And guess what, in America we do three times as much housework as men! http://www.theguardian.com/commentisfree/2014/oct/22/women-better-at-housework-men-better-at-avoiding-it

But is doing less the answer to a happy marriage? Because if we start to do less and still expect him to do more, to pick up the slack, we might be surprised. So complain all you want ladies – and let his socks sit at the foot of the bed because they haven’t grown feet and walked themselves into the laundry basket. In fact, let that basket founder for a few days and see what happens. In other words, men cannot intuit what we want – we must tell them!

I am happy to report that the last time I walked in the door, after a 9 hour journey, the living room looked like a toddler fun house had exploded inside. I was so ecstatic!

"Cleaning up after a toddler is like trying to shovel snow in a snowstorm" Old Berkshire saying

“Cleaning up after a toddler is like trying to shovel snow in a snowstorm” Old Berkshire saying

To the young ones in the midst of it.

Maybe you’re getting some cereal in bed this morning? Here is my advice to you: Stop trying to be perfect. Stop cleaning up your house. Stop comparing your skills to others, motherhood is not a competition. It cannot be Instagramed. Put down your devices. Stay still for just a minute and listen to your children, they will tell you what they need. Let your hair down, let the Dads cook you a meal today; go to the zoo. Don’t be afraid to ask for help

To the old ones, with or without grandchildren.

Maybe you’re alone today, or maybe you are going out to brunch? If you’re alone, as Cher said, “Get Over It!!” Your job is done so my advice is to relax: Start planting a garden. Plan a vacation or a river cruise, yes go visit that Downton castle or your family homestead in Ireland. Take up a new hobby to keep your brain cells firing – the cello? Finish the book! Whatever you do, don’t go to Costco and pick up a huge box of Gatorade.

To all the ones who are gone.

Thank you for your wisdom. Thank you for teaching us that it’s not always about us. Thanks for doing the hard stuff, for “cooking from scratch” and loving us at our most unlovable. Thanks for never giving up on us. For knowing when to step in and when to let the reaction to our action be a lesson. Thanks for being a model of strength, and a tower of tenderness. Thank you for showing us the way. And even if sometimes our predecessors failed, we learned what not to do from their pain. Thank you for teaching us forgiveness.

Happy Mother’s Day to the amazing Ada, to my sister Kay who is visiting her Great Grandkids, to my Sisters-in-Law Marnie and Becky, to all my friends, cousins and nieces who are in the thick of it, one is even expecting twins! I’m staying with Facebook for the baby pictures alone. But especially to the Bride.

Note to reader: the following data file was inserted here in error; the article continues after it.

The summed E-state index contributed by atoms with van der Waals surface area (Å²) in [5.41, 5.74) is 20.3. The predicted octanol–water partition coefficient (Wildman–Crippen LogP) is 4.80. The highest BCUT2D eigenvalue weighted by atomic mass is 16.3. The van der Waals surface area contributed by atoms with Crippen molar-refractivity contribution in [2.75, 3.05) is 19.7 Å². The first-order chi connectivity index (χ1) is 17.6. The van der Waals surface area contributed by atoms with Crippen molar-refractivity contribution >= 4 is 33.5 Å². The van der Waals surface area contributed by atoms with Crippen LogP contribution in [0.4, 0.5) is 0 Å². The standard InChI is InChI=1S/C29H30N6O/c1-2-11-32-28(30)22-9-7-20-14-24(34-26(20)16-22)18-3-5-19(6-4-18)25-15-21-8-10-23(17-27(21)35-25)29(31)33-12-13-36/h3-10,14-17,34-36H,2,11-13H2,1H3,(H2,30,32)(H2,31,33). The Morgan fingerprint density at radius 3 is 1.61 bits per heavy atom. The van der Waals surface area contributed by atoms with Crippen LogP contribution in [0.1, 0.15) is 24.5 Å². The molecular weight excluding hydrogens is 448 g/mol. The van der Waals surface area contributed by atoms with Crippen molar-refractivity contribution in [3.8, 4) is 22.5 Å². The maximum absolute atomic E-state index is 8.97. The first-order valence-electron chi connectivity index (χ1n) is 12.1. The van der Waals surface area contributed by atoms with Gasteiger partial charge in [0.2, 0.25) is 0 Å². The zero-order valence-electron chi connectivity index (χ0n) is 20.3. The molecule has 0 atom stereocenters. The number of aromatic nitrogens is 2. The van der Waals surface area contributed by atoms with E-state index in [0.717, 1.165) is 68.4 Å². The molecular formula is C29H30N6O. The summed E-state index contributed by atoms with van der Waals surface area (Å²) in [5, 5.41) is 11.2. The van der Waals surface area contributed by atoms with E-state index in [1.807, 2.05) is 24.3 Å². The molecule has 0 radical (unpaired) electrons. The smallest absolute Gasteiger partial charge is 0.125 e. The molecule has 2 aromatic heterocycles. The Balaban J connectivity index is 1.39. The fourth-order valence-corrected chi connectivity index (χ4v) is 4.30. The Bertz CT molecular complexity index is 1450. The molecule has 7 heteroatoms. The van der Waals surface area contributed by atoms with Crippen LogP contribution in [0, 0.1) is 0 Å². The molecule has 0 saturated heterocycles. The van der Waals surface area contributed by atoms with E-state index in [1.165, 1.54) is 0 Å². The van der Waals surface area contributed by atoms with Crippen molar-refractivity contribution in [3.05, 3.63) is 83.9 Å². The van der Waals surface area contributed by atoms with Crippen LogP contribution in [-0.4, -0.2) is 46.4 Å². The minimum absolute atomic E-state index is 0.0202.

She was saving lives last night and is probably sleeping about now. Here’s to you darling girl. You are juggling quite a bit, your circadian rhythm, a toddler and a happy Buddha baby. I heard the Groom was making pancakes! Thank God for the men in our lives.DSC_0327

Yesterday

Two of my favorite things collided at the Jefferson Library, literature and politics. Andrew Burstein introduced his book, “Democracy’s Muse,” to his audience and its most interesting paradox; how can the Right and the Left lay claim to our city’s most cherished President? The answer is, it’s complicated.                                    http://www.monticello.org/site/visit/events/book-talk-democracys-muse-andrew-burstein

But it all started out with a feeling, a “breathless feeling,” after President Franklin Delano Roosevelt read a book by Claude Bowers. The now famous book, published in 1925 and titled “Jefferson and Hamilton, the Struggle for Democracy,” clarified for FDR his vision, his strategy for fighting the Great Depression. He began to quote TJ, and our early fight to become not just a republic separate from the British, but a Democratic Republic. Partisan politics began with our first breath, and the primal question of the role of government took center stage when the Democrats first lost the South in a “privilege or pillage” speech that asked, “Who spoke for the people and who spoke for the rich?” Sound familiar?

That Keynote Speaker at the 1928 Democratic Convention was not a politician. Claude Bower, author, newspaper editorial writer, historian delivered these words:

 You cannot believe with Lincoln that the principles of Jefferson are “the definitions and the axioms of a free society,” and with Hamilton that they are the definitions of anarchy.

You cannot believe with Lincoln in a government “of the people, by the people and for the people,” and with Hamilton in a government of the wealthy, by the influential and for the powerful.

After all, the Republicans had Lincoln, and so the Democrats anointed Jefferson. FDR’s Chief of Staff, Edwin Watson, in fact lived at Kenwood, next door to Monticello. The very building we were standing in yesterday, was where FDR waited to hear about the invasion of Normandy. Yes, I get goosebumps just thinking about that.